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Economy and Humanity: The Roaster’s Role in Water Resource Management

(editor’s note: Yesterday, Michael Sheridan wrote a post for the CRS Coffeelands Blog called “Water, Water Everywhere,” in which he reviewed several stories from the past week involving water issues globally and at origin, including: Toms One-for-One program, Keurig Green Mountain’s $11 Million water commitment, Amyie Kao’s (of Mariposa Coffee) TEDx talk on coffee and water, and the Equal Exchange Biosphere Reserve SeriesIn the following postcript to that piece, Sheridan considers what other coffee roasters big and small might be able to contribute to water conservation and development within their own supply chains.)

wastewater and pulp from coffee

Pulp and wastewater from double-certified coffee being returned, untreated, to a stream in Central America.

by Michael Sheridan of CRS Coffeelands Blog

The Keurig Green Mountain water stewardship work, in my mind, is particularly impressive for the degree to which it is embedded in the company’s core business. It sees water as both central to its business model and as a central constraint to the economic and human development of communities in its supply chain. Consider:

Keurig Green Mountain has positioned itself in these ways to be a leader in the sector.

But it is not only corporations with the size and resources of Keurig Greem Mountain that make important contributions to water resource management.  For most roasters, the best way to be part of the solution may be to avoid becoming part of the problem to begin with — to take care of the water in their own supply chains before thinking about taking care of the water needs of others.

But how?

I also mentioned in yesterday’s post the TEDx talk of Mariposa Coffee’s Amyie Kao. She makes a moving argument for people to care about what she calls the global water crisis. And she urges people to talk about water resources when they drink coffee. Awareness is an important first step, but we need to move from awareness to action.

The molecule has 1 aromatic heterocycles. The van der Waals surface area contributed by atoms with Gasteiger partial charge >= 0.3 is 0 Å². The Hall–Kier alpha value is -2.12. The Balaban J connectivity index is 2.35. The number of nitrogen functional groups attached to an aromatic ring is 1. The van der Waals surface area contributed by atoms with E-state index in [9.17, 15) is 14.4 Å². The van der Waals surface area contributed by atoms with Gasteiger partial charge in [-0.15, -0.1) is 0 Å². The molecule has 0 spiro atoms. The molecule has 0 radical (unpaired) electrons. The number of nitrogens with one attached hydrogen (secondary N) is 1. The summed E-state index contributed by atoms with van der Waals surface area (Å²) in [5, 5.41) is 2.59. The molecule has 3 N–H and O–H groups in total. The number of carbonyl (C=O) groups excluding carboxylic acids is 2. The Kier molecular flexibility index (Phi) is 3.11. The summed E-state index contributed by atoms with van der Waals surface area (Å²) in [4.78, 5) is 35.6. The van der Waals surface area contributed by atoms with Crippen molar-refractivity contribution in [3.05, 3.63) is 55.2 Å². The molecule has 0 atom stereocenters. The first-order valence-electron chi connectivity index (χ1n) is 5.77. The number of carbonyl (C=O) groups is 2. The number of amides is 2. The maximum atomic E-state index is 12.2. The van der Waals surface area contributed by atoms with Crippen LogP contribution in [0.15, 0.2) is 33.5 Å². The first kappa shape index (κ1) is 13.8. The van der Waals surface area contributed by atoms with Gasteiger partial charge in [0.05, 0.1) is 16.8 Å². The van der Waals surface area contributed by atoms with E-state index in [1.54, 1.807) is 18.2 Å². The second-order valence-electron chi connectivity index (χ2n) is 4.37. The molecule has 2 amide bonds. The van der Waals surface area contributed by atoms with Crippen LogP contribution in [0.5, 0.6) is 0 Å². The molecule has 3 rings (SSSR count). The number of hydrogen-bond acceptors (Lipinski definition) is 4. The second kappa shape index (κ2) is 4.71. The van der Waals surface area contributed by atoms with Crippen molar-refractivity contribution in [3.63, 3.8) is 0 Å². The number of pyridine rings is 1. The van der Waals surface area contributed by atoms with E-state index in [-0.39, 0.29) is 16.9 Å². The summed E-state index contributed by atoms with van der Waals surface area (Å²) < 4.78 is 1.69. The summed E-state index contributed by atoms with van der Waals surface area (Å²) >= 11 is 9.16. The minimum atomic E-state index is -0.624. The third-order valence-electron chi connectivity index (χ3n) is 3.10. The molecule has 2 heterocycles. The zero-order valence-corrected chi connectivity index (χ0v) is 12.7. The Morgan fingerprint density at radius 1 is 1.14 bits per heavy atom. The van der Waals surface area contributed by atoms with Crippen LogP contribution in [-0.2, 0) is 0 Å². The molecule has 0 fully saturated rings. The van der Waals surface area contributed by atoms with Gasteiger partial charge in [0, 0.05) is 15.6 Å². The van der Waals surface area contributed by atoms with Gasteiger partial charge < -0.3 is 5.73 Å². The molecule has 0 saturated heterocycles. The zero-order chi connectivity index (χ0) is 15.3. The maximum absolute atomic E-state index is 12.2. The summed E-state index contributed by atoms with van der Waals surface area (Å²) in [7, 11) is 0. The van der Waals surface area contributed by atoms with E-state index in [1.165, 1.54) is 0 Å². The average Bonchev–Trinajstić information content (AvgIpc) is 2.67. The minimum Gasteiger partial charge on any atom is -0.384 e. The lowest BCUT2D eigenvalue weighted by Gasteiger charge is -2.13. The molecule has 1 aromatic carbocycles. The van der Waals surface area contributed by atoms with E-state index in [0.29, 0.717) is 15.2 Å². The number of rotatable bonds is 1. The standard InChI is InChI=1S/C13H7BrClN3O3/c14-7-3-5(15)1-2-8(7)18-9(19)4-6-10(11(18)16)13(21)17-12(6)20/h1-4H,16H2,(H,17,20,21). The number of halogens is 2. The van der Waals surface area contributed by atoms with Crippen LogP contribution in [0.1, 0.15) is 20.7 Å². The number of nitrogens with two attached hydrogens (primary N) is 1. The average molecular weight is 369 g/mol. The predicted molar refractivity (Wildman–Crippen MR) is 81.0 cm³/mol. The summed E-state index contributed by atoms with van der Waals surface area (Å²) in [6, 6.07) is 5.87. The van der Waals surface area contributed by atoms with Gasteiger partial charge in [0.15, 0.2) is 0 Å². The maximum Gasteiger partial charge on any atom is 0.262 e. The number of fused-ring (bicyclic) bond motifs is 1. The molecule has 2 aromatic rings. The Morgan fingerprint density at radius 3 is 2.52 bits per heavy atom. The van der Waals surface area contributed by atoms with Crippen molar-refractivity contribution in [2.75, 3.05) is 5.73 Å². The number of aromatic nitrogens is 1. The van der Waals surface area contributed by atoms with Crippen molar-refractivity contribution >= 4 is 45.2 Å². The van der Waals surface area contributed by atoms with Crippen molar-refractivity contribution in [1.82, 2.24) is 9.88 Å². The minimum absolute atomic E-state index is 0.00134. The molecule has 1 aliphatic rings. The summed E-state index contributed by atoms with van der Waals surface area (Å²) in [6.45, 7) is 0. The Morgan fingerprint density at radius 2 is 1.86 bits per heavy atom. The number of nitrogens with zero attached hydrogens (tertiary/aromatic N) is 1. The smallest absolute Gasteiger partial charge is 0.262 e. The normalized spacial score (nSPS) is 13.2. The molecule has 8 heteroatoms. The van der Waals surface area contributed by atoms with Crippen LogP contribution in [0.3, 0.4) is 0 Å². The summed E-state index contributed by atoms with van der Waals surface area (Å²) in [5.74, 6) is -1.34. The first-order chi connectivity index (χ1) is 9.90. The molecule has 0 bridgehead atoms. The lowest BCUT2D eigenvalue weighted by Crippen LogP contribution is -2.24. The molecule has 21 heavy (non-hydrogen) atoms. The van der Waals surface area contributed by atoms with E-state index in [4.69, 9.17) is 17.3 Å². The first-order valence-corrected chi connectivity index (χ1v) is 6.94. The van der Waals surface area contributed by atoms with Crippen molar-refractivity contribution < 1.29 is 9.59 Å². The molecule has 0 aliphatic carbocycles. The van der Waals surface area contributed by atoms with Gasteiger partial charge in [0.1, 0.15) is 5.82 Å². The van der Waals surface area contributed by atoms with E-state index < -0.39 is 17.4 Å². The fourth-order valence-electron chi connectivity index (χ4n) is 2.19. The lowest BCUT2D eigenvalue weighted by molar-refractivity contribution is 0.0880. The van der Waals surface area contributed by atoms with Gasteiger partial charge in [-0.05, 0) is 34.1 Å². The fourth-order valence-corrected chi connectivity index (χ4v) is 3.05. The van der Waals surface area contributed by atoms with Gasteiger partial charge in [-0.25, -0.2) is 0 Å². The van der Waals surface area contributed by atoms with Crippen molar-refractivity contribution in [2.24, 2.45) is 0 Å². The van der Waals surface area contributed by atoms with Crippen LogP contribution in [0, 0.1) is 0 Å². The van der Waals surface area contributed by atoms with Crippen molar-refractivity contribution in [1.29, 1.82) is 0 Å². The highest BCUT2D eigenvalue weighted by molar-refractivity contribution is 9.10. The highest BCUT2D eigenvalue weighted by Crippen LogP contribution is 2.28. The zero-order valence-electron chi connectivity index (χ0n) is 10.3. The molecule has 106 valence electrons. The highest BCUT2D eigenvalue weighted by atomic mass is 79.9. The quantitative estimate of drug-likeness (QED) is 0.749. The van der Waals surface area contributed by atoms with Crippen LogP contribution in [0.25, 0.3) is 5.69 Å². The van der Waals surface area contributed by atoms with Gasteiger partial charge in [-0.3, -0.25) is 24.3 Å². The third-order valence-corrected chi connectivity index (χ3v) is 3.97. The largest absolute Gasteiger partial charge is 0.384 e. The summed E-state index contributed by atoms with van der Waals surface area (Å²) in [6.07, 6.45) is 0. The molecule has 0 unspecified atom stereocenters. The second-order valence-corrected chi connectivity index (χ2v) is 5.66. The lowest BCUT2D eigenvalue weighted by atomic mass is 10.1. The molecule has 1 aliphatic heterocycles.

Many roasters look first to certifications or codes of conduct to address sustainability issues in their supply chains. These measures can create important incentives for the kinds of farming and milling practices that deliver water services: reducing or eliminating the use of agrochemicals that are a leading source of surface water contamination; improving shade cover for coffee to increase recharge and reduce soil erosion, water sedimentation and agrochemical run-off; and ensuring effective treatment of wastewater from the coffee milling process.

But certifications don’t always address everything relevant to sound water resource management. And in my experience, there is sometimes a gap between what a certification or code of conduct may say on paper and the practices we see in the field. I took this photo on a collective farm in Central America that produces double-certified coffee for the U.S. market. The farm is organic, and the growers carefully protect the water sources on the farm on which downstream communities depend. But they also divert a stream to the mill to convey, wash and soak its coffee, then return the water to stream without any treatment.